Thai action star Tony Jaa and Mainland action star Wu Jing become an unlikely team in this thematic sequel to Donnie Yen’s 2005 groundbreaking action thriller.
Chatchai is a Thai prison guard whose life has been turned upside down due to his daughter Sa having leukemia. The doctors have found a donor but are unable to contact him. Despite protocol, Chatchai sneaks his way and finds the name of the donor. Like the doctors, he cannot locate him. It turns out the donor is an undercover Hong Kong cop named Chan Chi-Kit whose undercover work has caused him to spiral down in world of drug abuse. Chan is undercover to stop a black market organ smuggling ring but when his cover is blown, he finds himself in prison in Thailand.
When Chan attempts to take on the guards, he finds himself taking on Chatchai not realizing that they are the ones who are looking for each other. Meanwhile, the prison warden, Ko Chun is in cahoots with the organizer of the organ smuggling ring, Hung Mun-Gong, who is terminally ill himself with a rare heart condition and the attempt to kidnap his own brother is the reason behind Chan’s imprisonment. While the elder Hung brother awaits for something to happen to his brother, Chan and Chatchai soon realize everything that is going on and they must work together to put an end to Hung’s smuggling ring once and for all, and to do that they must take on the deadly Ko Chun and his men.
In 2005, Donnie Yen broke ground with the original Kill Zone, or SPL as it is known in Asia, with his frenetic choreography that included wushu champion turned action star Wu Jing as one of Yen’s best adversaries on screen with a knife vs. baton fight that showcases the speed and agility of both combatants, as well as Yen’s first foray into adding mixed martial arts to his choreography. Flash forward ten years later and we have a thematic sequel that now bring Wu as a new character and a protagonist.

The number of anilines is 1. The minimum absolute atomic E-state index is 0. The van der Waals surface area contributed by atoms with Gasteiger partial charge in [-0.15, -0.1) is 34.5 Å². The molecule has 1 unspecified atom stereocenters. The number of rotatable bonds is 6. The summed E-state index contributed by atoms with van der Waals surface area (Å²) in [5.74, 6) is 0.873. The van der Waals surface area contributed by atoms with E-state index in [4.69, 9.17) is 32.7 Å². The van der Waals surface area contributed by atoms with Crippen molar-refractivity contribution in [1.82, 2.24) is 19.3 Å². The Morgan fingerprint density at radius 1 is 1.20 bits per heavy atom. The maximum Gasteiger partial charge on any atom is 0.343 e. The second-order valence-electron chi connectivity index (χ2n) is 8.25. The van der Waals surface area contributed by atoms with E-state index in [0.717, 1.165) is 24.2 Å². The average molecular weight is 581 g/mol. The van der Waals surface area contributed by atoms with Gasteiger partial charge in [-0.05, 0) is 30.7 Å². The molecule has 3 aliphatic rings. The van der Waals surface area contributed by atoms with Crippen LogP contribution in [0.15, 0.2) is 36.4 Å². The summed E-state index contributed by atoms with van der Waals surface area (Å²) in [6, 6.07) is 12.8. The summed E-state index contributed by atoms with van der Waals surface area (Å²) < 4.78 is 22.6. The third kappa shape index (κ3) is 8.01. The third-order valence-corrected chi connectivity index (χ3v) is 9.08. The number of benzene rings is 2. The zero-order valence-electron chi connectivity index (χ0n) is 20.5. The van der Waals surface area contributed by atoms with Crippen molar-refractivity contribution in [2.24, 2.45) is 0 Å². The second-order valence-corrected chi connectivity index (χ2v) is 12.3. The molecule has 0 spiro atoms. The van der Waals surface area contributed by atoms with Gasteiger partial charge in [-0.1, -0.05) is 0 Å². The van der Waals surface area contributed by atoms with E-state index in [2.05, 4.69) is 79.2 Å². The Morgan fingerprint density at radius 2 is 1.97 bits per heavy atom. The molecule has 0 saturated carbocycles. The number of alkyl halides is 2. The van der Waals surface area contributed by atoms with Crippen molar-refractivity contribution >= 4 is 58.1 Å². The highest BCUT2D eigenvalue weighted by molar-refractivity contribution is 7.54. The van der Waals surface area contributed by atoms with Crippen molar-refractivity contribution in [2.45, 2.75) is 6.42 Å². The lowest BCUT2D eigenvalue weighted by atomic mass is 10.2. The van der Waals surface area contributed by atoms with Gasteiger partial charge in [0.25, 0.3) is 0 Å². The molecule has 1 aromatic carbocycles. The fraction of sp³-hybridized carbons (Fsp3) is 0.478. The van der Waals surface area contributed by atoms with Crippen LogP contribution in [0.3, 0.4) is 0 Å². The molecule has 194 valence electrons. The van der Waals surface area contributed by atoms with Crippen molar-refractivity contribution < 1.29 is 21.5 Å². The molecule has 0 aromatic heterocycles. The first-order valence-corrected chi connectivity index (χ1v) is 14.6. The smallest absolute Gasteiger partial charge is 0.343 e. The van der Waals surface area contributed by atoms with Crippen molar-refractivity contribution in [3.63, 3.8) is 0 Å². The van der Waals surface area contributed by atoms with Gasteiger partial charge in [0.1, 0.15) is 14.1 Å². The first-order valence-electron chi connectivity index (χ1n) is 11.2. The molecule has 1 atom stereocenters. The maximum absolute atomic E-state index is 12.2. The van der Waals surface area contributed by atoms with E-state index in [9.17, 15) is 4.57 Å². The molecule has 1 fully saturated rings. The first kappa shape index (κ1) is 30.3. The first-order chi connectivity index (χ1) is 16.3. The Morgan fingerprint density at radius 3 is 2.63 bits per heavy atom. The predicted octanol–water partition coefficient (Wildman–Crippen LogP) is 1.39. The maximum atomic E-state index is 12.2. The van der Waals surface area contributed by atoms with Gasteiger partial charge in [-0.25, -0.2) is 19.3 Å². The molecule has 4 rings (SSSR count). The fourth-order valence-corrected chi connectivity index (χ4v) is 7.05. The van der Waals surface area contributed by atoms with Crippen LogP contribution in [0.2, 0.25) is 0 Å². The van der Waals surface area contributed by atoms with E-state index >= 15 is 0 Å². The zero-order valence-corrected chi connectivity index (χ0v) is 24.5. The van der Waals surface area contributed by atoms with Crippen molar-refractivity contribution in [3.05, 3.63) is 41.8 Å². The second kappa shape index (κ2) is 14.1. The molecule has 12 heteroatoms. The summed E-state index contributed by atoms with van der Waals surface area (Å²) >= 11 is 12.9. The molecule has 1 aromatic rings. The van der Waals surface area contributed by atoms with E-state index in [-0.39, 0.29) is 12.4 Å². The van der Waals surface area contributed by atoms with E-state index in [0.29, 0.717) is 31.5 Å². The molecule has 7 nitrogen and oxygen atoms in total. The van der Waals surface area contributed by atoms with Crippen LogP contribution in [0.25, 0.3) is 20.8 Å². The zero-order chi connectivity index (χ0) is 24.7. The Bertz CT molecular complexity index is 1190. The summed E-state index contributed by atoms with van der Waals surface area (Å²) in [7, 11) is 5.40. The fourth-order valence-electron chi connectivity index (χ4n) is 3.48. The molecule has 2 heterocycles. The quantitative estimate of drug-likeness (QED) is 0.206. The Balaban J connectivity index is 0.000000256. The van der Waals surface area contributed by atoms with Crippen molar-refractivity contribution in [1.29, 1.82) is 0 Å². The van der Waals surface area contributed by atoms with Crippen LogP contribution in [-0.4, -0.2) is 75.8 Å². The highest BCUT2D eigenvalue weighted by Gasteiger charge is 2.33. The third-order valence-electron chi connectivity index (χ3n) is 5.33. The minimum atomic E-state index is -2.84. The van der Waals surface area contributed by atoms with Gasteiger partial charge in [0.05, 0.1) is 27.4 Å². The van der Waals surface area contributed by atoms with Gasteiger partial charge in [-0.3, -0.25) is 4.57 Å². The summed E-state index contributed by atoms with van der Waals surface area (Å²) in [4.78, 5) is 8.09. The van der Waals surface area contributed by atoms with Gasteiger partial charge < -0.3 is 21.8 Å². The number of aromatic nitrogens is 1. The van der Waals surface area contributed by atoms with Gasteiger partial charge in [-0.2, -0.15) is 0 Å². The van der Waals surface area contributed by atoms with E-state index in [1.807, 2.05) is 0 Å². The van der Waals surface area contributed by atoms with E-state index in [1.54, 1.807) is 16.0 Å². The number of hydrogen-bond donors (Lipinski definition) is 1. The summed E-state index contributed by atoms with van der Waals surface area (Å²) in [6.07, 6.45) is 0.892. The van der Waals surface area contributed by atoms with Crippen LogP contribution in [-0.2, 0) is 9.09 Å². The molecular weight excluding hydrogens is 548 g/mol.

However, the top billing actually goes to Thai action star Tony Jaa, who makes his Hong Kong debut as the embittered prison guard Chatchai, who faces a crisis involving his sick daughter and sometimes finds it difficult to balance work and home. Jaa does quite well in his Hong Kong film debut as he combines his hard hitting style with playing an emotional father whose concern for his daughter is his number one priority. As for Wu, he too is an embittered soul as Chan, whose his undercover work has forced him on an addiction to drugs and it is a botched kidnapping attempt that makes his downward spiral even further downward.
The villains of the film are in the form of Max Zhang and Louis Koo. Koo, who has been constantly appearing in many action films today, plays the quieter villain in black market organizer Hung, whose look is quite visceral, sporting a look that could possibly scare the bejesus out of someone. As for Max Zhang, sporting a more conservative look has a façade that truly makes him a force to be reckoned with and in addition, Zhang definitely has the action skills to boost as like Wu, Zhang is a trained expert in the martial art of wushu.
The action choreography is done by former Jackie Chan Stunt Team leader Nicky Li. Jaa and Wu adapt well with their distinct styles used in the choreography. Li knew how Jaa and Wu are in terms of their skills and agility and puts them to good use. Wu even has a nice one-on-one that leads into the climactic fight against Zhang Chi, who plays Max Zhang’s knife wielding assassin Ah Zai. As a matter of fact, it is clear that this particular fight pays homage to the classic riff between Yen and Wu but done at a more steady pace rather than at breakneck speed as well as adds a bit of CGI for Zai’s knife throwing riff. The finale, which starts with Wu and Jaa taking of Zhang’s men before he gets in on it does have wire enhancements but for some reason, it still looks good and the action earned the Best Action Choreography Award at this year’s Hong Kong Film Awards.
Kill Zone 2 may not be as exciting and fast paced as its predecessor, but it does hold its own and can be seen as a standalone that is driven by the emotional performances of Tony Jaa and Wu Jing in addition to this duo and Max Zhang’s action skills.
WFG RATING: B
A Sil-Metropole Organisation Ltd./Bona Film Group Co. Ltd./Sun Entertainment Culture Ltd. production in association with Maximum Gain Kapital Group Ltd. Director: Soi Cheang. Producers: Wilson Yip, Paco Wong, Michael Selby, Ren Yue, Jeffrey Chan, Guo Xiongcao, and Tong Choi-Chi. Writers: Jill Leung and Huang Ying. Cinematography: Kenny Tse and Samuel Fu. Editing: David Richardson.
Cast: Tony Jaa, Wu Jing, Max Zhang, Simon Yam, Louis Koo, Ken Lo, Jun Kung, Dominic Lam, Babyjohn Choi, Unda Kunteera Yhordchanng, Zhang Chi.